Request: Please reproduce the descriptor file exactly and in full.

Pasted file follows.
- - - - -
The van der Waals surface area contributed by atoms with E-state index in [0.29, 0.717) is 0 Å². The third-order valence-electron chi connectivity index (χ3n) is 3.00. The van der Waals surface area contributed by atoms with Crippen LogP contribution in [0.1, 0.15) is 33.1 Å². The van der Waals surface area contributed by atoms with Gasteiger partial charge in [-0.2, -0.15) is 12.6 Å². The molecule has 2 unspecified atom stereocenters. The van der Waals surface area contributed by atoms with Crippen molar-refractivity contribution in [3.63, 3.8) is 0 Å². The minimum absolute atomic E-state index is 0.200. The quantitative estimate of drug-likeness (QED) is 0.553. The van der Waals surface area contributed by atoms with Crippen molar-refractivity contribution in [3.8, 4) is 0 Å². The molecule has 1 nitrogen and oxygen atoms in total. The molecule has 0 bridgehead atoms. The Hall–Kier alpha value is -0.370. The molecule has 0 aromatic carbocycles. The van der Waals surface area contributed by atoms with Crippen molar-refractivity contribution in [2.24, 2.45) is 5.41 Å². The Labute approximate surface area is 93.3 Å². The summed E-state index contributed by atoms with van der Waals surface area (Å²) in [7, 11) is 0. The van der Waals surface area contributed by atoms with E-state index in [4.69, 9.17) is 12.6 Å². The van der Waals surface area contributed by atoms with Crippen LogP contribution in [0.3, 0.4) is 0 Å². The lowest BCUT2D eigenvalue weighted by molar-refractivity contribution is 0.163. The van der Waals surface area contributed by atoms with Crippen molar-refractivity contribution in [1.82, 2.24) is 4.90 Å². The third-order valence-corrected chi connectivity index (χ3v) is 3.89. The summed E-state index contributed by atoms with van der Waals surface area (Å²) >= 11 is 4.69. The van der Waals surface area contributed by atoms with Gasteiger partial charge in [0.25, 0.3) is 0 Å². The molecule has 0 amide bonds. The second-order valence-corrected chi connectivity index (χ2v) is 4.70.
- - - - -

The van der Waals surface area contributed by atoms with E-state index in [0.29, 0.717) is 0 Å². The third-order valence-electron chi connectivity index (χ3n) is 3.00. The van der Waals surface area contributed by atoms with Crippen LogP contribution in [0.1, 0.15) is 33.1 Å². The van der Waals surface area contributed by atoms with Gasteiger partial charge in [-0.2, -0.15) is 12.6 Å². The molecule has 2 unspecified atom stereocenters. The van der Waals surface area contributed by atoms with Crippen molar-refractivity contribution in [3.63, 3.8) is 0 Å². The minimum absolute atomic E-state index is 0.200. The quantitative estimate of drug-likeness (QED) is 0.553. The van der Waals surface area contributed by atoms with Crippen molar-refractivity contribution in [3.8, 4) is 0 Å². The molecule has 1 nitrogen and oxygen atoms in total. The molecule has 0 bridgehead atoms. The Hall–Kier alpha value is -0.370. The molecule has 0 aromatic carbocycles. The van der Waals surface area contributed by atoms with Crippen molar-refractivity contribution in [2.24, 2.45) is 5.41 Å². The Labute approximate surface area is 93.3 Å². The summed E-state index contributed by atoms with van der Waals surface area (Å²) in [7, 11) is 0. The van der Waals surface area contributed by atoms with E-state index in [4.69, 9.17) is 12.6 Å². The van der Waals surface area contributed by atoms with Crippen LogP contribution in [0.3, 0.4) is 0 Å². The lowest BCUT2D eigenvalue weighted by molar-refractivity contribution is 0.163. The van der Waals surface area contributed by atoms with Crippen molar-refractivity contribution in [1.82, 2.24) is 4.90 Å². The third-order valence-corrected chi connectivity index (χ3v) is 3.89. The summed E-state index contributed by atoms with van der Waals surface area (Å²) >= 11 is 4.69. The van der Waals surface area contributed by atoms with Gasteiger partial charge in [0.25, 0.3) is 0 Å². The molecule has 0 amide bonds. The second-order valence-corrected chi connectivity index (χ2v) is 4.70.